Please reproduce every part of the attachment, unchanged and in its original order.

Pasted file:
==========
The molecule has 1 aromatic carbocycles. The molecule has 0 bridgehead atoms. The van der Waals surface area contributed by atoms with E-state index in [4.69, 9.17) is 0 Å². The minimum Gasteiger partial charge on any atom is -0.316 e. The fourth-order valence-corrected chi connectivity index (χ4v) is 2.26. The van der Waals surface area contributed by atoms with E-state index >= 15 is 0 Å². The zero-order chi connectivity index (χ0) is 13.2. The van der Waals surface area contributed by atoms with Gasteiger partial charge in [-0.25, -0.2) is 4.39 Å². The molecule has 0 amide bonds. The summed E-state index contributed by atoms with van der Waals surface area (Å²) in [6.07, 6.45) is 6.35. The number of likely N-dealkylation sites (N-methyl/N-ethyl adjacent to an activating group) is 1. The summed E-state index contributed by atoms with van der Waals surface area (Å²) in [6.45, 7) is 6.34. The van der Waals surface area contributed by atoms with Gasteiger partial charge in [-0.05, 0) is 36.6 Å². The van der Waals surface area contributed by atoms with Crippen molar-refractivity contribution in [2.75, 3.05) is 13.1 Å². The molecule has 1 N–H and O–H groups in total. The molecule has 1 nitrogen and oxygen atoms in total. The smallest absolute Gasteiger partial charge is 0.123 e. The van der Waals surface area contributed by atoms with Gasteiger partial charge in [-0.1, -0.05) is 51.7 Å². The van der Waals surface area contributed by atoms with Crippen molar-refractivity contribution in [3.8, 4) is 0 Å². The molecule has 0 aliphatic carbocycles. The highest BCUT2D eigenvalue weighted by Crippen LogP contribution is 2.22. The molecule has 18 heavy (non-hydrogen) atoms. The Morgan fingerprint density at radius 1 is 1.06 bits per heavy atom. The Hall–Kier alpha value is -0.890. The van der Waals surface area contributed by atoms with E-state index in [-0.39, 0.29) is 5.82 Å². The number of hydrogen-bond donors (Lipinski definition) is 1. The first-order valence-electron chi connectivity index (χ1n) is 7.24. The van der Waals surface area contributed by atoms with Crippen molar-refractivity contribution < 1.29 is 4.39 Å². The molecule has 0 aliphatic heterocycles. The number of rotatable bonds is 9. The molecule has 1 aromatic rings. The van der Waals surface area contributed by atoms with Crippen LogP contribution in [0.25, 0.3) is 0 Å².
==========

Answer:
The molecule has 1 aromatic carbocycles. The molecule has 0 bridgehead atoms. The van der Waals surface area contributed by atoms with E-state index in [4.69, 9.17) is 0 Å². The minimum Gasteiger partial charge on any atom is -0.316 e. The fourth-order valence-corrected chi connectivity index (χ4v) is 2.26. The van der Waals surface area contributed by atoms with E-state index >= 15 is 0 Å². The zero-order chi connectivity index (χ0) is 13.2. The van der Waals surface area contributed by atoms with Gasteiger partial charge in [-0.25, -0.2) is 4.39 Å². The molecule has 0 amide bonds. The summed E-state index contributed by atoms with van der Waals surface area (Å²) in [6.07, 6.45) is 6.35. The number of likely N-dealkylation sites (N-methyl/N-ethyl adjacent to an activating group) is 1. The summed E-state index contributed by atoms with van der Waals surface area (Å²) in [6.45, 7) is 6.34. The van der Waals surface area contributed by atoms with Gasteiger partial charge in [-0.05, 0) is 36.6 Å². The van der Waals surface area contributed by atoms with Crippen molar-refractivity contribution in [2.75, 3.05) is 13.1 Å². The molecule has 1 N–H and O–H groups in total. The molecule has 1 nitrogen and oxygen atoms in total. The smallest absolute Gasteiger partial charge is 0.123 e. The van der Waals surface area contributed by atoms with Gasteiger partial charge in [-0.1, -0.05) is 51.7 Å². The van der Waals surface area contributed by atoms with Crippen molar-refractivity contribution in [3.8, 4) is 0 Å². The molecule has 0 aliphatic carbocycles. The highest BCUT2D eigenvalue weighted by Crippen LogP contribution is 2.22. The molecule has 18 heavy (non-hydrogen) atoms. The Morgan fingerprint density at radius 1 is 1.06 bits per heavy atom. The Hall–Kier alpha value is -0.890. The van der Waals surface area contributed by atoms with E-state index in [-0.39, 0.29) is 5.82 Å². The number of hydrogen-bond donors (Lipinski definition) is 1. The first-order valence-electron chi connectivity index (χ1n) is 7.24. The van der Waals surface area contributed by atoms with Crippen molar-refractivity contribution < 1.29 is 4.39 Å². The molecule has 0 aliphatic heterocycles. The number of rotatable bonds is 9. The molecule has 1 aromatic rings. The van der Waals surface area contributed by atoms with Crippen LogP contribution in [0.25, 0.3) is 0 Å².